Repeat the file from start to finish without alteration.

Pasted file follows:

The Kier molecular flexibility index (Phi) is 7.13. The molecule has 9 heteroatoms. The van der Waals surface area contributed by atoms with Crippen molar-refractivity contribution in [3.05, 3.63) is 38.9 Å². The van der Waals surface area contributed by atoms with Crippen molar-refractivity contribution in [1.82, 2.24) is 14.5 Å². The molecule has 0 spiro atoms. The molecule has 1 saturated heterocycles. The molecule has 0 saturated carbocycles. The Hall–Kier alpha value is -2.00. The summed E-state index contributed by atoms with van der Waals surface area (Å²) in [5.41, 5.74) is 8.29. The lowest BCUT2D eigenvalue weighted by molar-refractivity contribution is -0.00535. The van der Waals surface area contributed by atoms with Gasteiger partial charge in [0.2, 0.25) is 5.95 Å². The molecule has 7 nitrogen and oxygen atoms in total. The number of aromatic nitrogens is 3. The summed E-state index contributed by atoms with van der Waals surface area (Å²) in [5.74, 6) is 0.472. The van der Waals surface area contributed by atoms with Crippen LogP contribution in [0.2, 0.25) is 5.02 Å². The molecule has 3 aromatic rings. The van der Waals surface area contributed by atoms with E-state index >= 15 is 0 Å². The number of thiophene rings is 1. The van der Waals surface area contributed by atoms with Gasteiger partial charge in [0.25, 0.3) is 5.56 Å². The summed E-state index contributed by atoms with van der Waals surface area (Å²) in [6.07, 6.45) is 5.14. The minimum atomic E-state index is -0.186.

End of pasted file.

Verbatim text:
The Kier molecular flexibility index (Phi) is 7.13. The molecule has 9 heteroatoms. The van der Waals surface area contributed by atoms with Crippen molar-refractivity contribution in [3.05, 3.63) is 38.9 Å². The van der Waals surface area contributed by atoms with Crippen molar-refractivity contribution in [1.82, 2.24) is 14.5 Å². The molecule has 0 spiro atoms. The molecule has 1 saturated heterocycles. The molecule has 0 saturated carbocycles. The Hall–Kier alpha value is -2.00. The summed E-state index contributed by atoms with van der Waals surface area (Å²) in [5.41, 5.74) is 8.29. The lowest BCUT2D eigenvalue weighted by molar-refractivity contribution is -0.00535. The van der Waals surface area contributed by atoms with Gasteiger partial charge in [0.2, 0.25) is 5.95 Å². The molecule has 7 nitrogen and oxygen atoms in total. The number of aromatic nitrogens is 3. The summed E-state index contributed by atoms with van der Waals surface area (Å²) in [5.74, 6) is 0.472. The van der Waals surface area contributed by atoms with Crippen LogP contribution in [0.2, 0.25) is 5.02 Å². The molecule has 3 aromatic rings. The van der Waals surface area contributed by atoms with E-state index >= 15 is 0 Å². The number of thiophene rings is 1. The van der Waals surface area contributed by atoms with Gasteiger partial charge in [0.25, 0.3) is 5.56 Å². The summed E-state index contributed by atoms with van der Waals surface area (Å²) in [6.07, 6.45) is 5.14. The minimum atomic E-state index is -0.186.